US 5134174 A
Polypropylene microporous films characterized by having a porosity of 30-35%, an average pore size of 200-800 Angstroms, a permeation coefficient for nitrogen of 1-5×10-3 ml/cm sec atm and a tensile strength of greater than 60 MPA in all directions within the film plane are prepared by the consecutive steps of biaxial stretching a non-porous starting film of high β-crystal content and heat setting the stretched film.
1. An open-celled polypropylene microporous film prepared by stretching an uniform starting film of high β-crystal content characterized by having an average pore size of about 100-2000 Anstroms, a permeation coefficient for nitrogen of about 1-5×10-3 ml/cm sec. atm, also characterized by uniform tensile properties, having a tensile strength of 60-150 MPa in all directions within the film plane.
2. An open-celled polypropylene microporous film of claim 1 characterized by having a porosity of about 30-40% and having an average pore size of 200 to 800 Angstroms.
3. An open-celled polypropylene microporous film of claim 1 or claim 2 characterized by having a narrow pore size distribution with a ratio of R90 less than about 2.
4. An open-celled polypropylene microporous film of claim 1 characterized by having an elongation at break of about 30-200% and a Young's modules of about 0.4-1.2 GPa.
1. Field of the Invention
The present invention relates to a novel polypropylene microporous film and to the process for producing the film.
The porous films of the present invention are open-celled films having pores essentially connected with each other through tortuous paths which may extend from one surface to the other of the films. The dimensions of the pores and the intersections of the tortuous paths within the porous films of the present invention are in the microscopic range and are usually less than the wavelength of visible light.
The microporous films of the present invention are characterized by their porosity, i.e. the volume content of the pores within them, pore structure, permeation to nitrogen and tensile properties, all of which serve to distinguish the films from those of the prior art.
2. Summary of the Prior Art
Polypropylene microporous films have been produced and described, for example in U.S. Pat. No. 3,801,404 and European Pat. No. 0,108,601 A2. In the former patent a stretching method was described. The preferred procedure of preparation involves the consecutive steps of uniaxial cold stretching and hot stretching a non-porous semicrystalline polypropylene elastic film. Stretching method is economic and technologically convenient because no solvents are required. As a result of uniaxial stretching the pores are slitlike, and anisotropy of films in mechanical properties is obvious. The tensile strength in lateral direction is very low, say about 10 MPa is usual.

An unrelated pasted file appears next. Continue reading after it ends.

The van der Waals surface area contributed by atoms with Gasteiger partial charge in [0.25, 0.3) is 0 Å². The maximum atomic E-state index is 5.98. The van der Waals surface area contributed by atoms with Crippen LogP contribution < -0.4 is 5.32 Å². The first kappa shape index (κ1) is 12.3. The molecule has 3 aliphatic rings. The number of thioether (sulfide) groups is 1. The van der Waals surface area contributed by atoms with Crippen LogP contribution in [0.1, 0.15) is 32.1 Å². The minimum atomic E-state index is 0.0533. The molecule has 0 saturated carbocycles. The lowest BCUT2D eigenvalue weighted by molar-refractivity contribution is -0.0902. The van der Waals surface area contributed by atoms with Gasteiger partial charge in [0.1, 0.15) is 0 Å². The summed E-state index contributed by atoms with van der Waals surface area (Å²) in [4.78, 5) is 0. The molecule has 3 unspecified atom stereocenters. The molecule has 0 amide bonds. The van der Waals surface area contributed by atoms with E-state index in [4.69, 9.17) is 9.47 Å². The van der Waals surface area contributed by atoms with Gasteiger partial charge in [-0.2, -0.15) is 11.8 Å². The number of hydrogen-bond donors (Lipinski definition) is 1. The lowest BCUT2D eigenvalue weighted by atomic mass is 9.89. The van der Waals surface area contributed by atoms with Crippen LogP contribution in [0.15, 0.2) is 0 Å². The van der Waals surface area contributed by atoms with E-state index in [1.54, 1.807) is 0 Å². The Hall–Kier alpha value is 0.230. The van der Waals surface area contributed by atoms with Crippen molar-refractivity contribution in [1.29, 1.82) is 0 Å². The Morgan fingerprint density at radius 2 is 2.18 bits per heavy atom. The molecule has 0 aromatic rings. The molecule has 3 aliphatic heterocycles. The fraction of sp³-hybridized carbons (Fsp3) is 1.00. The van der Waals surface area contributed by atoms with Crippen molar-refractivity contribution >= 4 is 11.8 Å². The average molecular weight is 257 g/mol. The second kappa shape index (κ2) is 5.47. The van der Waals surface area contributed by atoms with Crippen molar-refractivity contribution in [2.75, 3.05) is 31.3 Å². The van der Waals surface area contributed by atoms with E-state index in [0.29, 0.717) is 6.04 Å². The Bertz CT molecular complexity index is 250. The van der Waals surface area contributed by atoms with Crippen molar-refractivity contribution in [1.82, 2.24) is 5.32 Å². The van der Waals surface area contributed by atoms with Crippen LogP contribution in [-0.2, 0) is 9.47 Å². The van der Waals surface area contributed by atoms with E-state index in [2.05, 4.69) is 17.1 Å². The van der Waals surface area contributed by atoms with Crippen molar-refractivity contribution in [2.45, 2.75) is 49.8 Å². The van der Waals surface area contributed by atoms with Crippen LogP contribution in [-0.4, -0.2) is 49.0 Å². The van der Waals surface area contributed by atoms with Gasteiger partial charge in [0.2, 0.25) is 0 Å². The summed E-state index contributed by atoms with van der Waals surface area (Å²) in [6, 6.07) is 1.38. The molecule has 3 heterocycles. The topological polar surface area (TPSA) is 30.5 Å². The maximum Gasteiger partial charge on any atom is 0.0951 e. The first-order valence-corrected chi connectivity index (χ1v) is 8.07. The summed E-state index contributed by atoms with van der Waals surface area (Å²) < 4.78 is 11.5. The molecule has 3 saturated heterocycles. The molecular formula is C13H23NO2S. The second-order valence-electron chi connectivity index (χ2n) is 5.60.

The method of preparing polypropylene microporous films described in European Pat. No. 0,108,601 A2 is essentially a solution cast method comprising heating a mixture of about 30 percent polypropylene and about 70 percent N,N'-bis(2-hydroxyethyl)tallowamine by weight to form a homogeneous solution, casting or extruding said solution onto a chill roll to form a solid sheet and removing at least a substantial portion of the liquid from the sheet to form the microporous polypropylene film. These films may have higher porosity, but this method can not avoid the trouble in dealing with a large amount of solvents as compared to the stretching method.
Polypropylene microporous films ar attractive in many applications including medical, controlled release, electrochemical, battery separator and microfiltrations. There has existed a need in the art of a polypropylene microporous film having a pore size rating of 0.05 micron and a narrow pore size distribution, which may have high porosity and permeation to gas and liquid combined with good mechanical properties. Also needed is a preparation method being feasible for production of higher rates.
The object of the present invention is to provide novel polypropylene microporous films and method for producing these microporous films which have a better combination of high porosity and permeation to fluids, narrow pore size distribution and improved mechanical properties than known polypropylene microporous films of the prior art.
The present invention provides a novel stretching method for preparing polypropylene microporous films from uniform non-porous, crystalline starting films with high content of β-crystals. The process steps include (1) biaxial stretching the starting film to create microporous structure, (2) heat setting the resulting porous film under biaxial tension to get further increase of porosity and to impart thermal stability of the porous structure to the final film product.
Uniform polypropylene starting film with high content of β-crystals are obtained by extruding polypropylene granule with nucleating agents.
The polypropylene microporous films of the present invention, are characterized by having a porosity of 30-40% and more usually 30-35%, an average pore size of 100 to 2000 Angstroms and more usually 200 to 800 Angstroms, a narrow distribution of pore size. The permeation coefficient of films to nitrogen can be up to 1-5×10-3 ml/cm sec. atm., preferably greater than 2×10-3 ml/cm sec. atm. The mechanical properties are rather uniform in all directions within the film plane, the tensile strength in all directions is larger than about 60 MPa, preferably larger than about 70 MPa.
The essence of the present invention is the use of uniform polypropylene starting films of high content of β-crystals and the special biaxial stretching technology which impart to microporous films the unique porous structure, pore morphology and mechanical properties.
Other aspects and advantages of the present invention will become apparent to one skilled in the art to which the present invention pertains from the following more detailed description of preferred embodiments when read in conjunction with the appended drawings.
FIG. 1 is a scanning electron microscopy photograph of a polypropylene microporous film of the present invention at magnification of 72,500.
FIG. 2 is an integral effluent flux-pore diameter curve of a polypropylene microporous film of the present invention.
FIG. 3 is a graph illustrating the effect of area ratio of stretching on the permeation coefficient to nitrogen of the polypropylene microporous films.